I was in a car accident two years ago. I keep thinking back to it, only seeing it a split second before it happened. Disbelief. No fear, just surprise. I hit the breaks and closed my eyes and let it happen. Force. Noise. I thought,


I wonder if this will kill me…

I did not see that coming…


When I came to I was afraid to move. I wasn’t sure if I would be able to. I couldn’t see anything because the car was full of dust from the airbags. After a bit I moved my head first, slowly, side to side. I didn’t feel pain, which freaked me out. I moved my fingers and toes. Disbelief again. I started to hurt once I got out of the car. Then more in the ER. And for a brief bit I couldn’t read, or make words come out of my mouth in the correct order. I just wanted to go home.

I broke my collarbone and got to experience the joy that is whiplash. “Whiplash” sounds so benign, right? I thought so. Sounds cute, even.

Death’s been on my mind. I’ve been dreaming about it, always thinking, “huh, I thought it would be more painful. This really isn’t so bad.” But the crash didn’t kill me; it wasn’t even that serious. And it wasn’t painless. Physical therapy hurt. My neck is still recovering. Sometimes, when I lay really still, mostly in the mornings when I’m still in bed and just barely awake, I can’t feel it at all. And I lay there, curled up, feeling what it’s like to be in this body. I always liked sleeping in, but had never appreciated it this much.

It occurs to me that there are emotional crashes, and those can also stick you with whiplash. I feel residual sadness, and like with my physical injury I don’t do my exercises – even though I should, cuz it hurts. So this art is my way of tugging at old wounds, stretching out and gnawing over old heartbreak and disappointment, using vague images of my body as the language. The materials are simple, and straightforward: one color of oil paint on bleak birch panels. I’m trying to create a portrait of longing, of a fleeting, anonymous stillness. I am remembering sadness.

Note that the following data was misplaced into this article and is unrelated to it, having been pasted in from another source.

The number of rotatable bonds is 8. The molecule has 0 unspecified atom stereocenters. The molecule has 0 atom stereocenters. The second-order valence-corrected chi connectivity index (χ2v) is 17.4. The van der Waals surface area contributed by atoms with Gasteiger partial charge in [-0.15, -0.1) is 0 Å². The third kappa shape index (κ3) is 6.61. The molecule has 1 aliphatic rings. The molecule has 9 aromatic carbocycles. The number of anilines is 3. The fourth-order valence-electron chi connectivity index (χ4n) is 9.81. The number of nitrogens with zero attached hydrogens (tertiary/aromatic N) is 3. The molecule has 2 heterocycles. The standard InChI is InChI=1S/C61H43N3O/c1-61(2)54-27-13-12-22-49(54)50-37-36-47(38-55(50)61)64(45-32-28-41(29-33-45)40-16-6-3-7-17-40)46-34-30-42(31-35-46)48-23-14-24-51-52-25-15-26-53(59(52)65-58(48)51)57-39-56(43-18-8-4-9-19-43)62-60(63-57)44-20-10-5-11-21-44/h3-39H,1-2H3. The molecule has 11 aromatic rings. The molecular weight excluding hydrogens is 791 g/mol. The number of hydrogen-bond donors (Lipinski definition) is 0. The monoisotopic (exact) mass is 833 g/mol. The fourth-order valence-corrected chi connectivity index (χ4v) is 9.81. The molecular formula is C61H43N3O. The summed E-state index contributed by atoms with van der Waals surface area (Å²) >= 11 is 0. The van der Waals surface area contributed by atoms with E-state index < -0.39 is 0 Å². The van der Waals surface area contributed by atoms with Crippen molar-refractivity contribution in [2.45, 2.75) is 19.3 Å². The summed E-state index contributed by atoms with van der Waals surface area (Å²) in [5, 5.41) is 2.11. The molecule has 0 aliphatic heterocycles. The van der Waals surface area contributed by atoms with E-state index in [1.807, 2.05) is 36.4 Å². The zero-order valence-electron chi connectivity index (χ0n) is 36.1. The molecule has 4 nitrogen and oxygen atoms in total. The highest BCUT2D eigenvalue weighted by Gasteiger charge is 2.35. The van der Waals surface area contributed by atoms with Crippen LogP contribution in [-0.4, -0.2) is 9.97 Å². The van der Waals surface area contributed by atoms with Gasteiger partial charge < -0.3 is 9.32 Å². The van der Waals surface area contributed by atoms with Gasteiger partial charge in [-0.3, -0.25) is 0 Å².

For three of these paintings I used a model other than myself: the beautiful Justyn Rebecca, an incredible photographer currently based in New Zealand (Muse, Handful, Curl 2).


“Cover” 30×30,” oil on wood panel

Curl 2“Curl 2″ 12×16,” oil on wood panel

Fold “Fold” 30×30,” oil on wood panel

Handful“Handful” 8×10,” oil on wood panel

Home“Home” 12×16,” oil on wood panel

Introvert“Introvert” 20×24,” oil on wood panel

Pine“Pine” 12×16,” oil on wood panel

Tuck“Tuck” 30×30,” oil on wood panel

Whiplash 3“Whiplash 3″ 20×24,” oil on wood panel

I tried to keep this collection of work simple, only working with one tube of paint and four brushes. I primed the wood panels with clear gesso, and painted the pieces directly onto the wood, without sketching or transferring drawings first. Once dry, I gave the pieces a protective coating of varnish.